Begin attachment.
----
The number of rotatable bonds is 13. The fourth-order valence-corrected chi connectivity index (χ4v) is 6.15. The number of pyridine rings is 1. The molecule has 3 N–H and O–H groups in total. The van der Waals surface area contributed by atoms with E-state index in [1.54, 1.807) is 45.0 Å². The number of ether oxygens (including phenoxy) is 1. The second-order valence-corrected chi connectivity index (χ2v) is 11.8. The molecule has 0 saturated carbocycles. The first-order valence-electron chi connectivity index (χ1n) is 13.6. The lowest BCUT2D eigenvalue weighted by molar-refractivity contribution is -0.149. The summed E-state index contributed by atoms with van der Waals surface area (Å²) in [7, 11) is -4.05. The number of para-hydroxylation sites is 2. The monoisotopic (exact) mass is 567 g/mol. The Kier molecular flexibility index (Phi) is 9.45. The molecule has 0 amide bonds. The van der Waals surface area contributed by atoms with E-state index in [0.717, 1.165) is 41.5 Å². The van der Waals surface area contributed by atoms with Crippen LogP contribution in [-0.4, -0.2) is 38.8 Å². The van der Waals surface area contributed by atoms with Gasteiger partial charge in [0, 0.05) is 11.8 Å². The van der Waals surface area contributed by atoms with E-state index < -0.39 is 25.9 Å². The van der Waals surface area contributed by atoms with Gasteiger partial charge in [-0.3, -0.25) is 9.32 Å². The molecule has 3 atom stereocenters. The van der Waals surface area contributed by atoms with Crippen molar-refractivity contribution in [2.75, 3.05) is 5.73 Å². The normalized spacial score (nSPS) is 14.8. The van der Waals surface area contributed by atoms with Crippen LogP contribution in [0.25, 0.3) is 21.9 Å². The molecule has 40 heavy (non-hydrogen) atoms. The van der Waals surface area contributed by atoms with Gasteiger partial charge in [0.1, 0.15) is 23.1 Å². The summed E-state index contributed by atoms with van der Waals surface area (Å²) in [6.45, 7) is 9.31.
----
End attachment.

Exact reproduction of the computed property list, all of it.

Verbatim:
The number of rotatable bonds is 13. The fourth-order valence-corrected chi connectivity index (χ4v) is 6.15. The number of pyridine rings is 1. The molecule has 3 N–H and O–H groups in total. The van der Waals surface area contributed by atoms with E-state index in [1.54, 1.807) is 45.0 Å². The number of ether oxygens (including phenoxy) is 1. The second-order valence-corrected chi connectivity index (χ2v) is 11.8. The molecule has 0 saturated carbocycles. The first-order valence-electron chi connectivity index (χ1n) is 13.6. The lowest BCUT2D eigenvalue weighted by molar-refractivity contribution is -0.149. The summed E-state index contributed by atoms with van der Waals surface area (Å²) in [7, 11) is -4.05. The number of para-hydroxylation sites is 2. The monoisotopic (exact) mass is 567 g/mol. The Kier molecular flexibility index (Phi) is 9.45. The molecule has 0 amide bonds. The van der Waals surface area contributed by atoms with E-state index in [0.717, 1.165) is 41.5 Å². The van der Waals surface area contributed by atoms with Crippen LogP contribution in [-0.4, -0.2) is 38.8 Å². The van der Waals surface area contributed by atoms with Gasteiger partial charge in [0, 0.05) is 11.8 Å². The van der Waals surface area contributed by atoms with E-state index < -0.39 is 25.9 Å². The van der Waals surface area contributed by atoms with Gasteiger partial charge in [-0.3, -0.25) is 9.32 Å². The molecule has 3 atom stereocenters. The van der Waals surface area contributed by atoms with Crippen molar-refractivity contribution in [2.75, 3.05) is 5.73 Å². The normalized spacial score (nSPS) is 14.8. The van der Waals surface area contributed by atoms with Crippen LogP contribution in [0.25, 0.3) is 21.9 Å². The molecule has 40 heavy (non-hydrogen) atoms. The van der Waals surface area contributed by atoms with Gasteiger partial charge in [0.1, 0.15) is 23.1 Å². The summed E-state index contributed by atoms with van der Waals surface area (Å²) in [6.45, 7) is 9.31.